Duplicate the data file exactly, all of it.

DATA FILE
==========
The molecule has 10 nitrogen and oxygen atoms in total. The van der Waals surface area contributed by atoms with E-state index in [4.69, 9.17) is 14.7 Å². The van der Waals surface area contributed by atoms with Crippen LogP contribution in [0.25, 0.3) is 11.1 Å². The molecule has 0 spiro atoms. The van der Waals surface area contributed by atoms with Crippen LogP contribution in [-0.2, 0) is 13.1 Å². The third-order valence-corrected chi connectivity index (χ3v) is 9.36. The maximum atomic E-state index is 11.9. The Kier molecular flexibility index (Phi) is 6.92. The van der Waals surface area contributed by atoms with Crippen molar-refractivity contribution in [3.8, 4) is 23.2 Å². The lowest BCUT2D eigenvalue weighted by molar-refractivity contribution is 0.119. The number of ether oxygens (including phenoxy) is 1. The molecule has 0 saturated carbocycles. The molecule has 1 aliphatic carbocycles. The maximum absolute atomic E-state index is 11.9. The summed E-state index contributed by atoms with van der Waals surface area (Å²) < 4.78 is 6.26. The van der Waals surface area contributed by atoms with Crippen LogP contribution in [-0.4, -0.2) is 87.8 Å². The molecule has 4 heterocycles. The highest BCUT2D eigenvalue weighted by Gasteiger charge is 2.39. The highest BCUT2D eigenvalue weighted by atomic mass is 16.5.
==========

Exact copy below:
The molecule has 10 nitrogen and oxygen atoms in total. The van der Waals surface area contributed by atoms with E-state index in [4.69, 9.17) is 14.7 Å². The van der Waals surface area contributed by atoms with Crippen LogP contribution in [0.25, 0.3) is 11.1 Å². The molecule has 0 spiro atoms. The van der Waals surface area contributed by atoms with Crippen LogP contribution in [-0.2, 0) is 13.1 Å². The third-order valence-corrected chi connectivity index (χ3v) is 9.36. The maximum atomic E-state index is 11.9. The Kier molecular flexibility index (Phi) is 6.92. The van der Waals surface area contributed by atoms with Crippen molar-refractivity contribution in [3.8, 4) is 23.2 Å². The lowest BCUT2D eigenvalue weighted by molar-refractivity contribution is 0.119. The number of ether oxygens (including phenoxy) is 1. The molecule has 0 saturated carbocycles. The molecule has 1 aliphatic carbocycles. The maximum absolute atomic E-state index is 11.9. The summed E-state index contributed by atoms with van der Waals surface area (Å²) < 4.78 is 6.26. The van der Waals surface area contributed by atoms with Crippen LogP contribution in [-0.4, -0.2) is 87.8 Å². The molecule has 4 heterocycles. The highest BCUT2D eigenvalue weighted by Gasteiger charge is 2.39. The highest BCUT2D eigenvalue weighted by atomic mass is 16.5.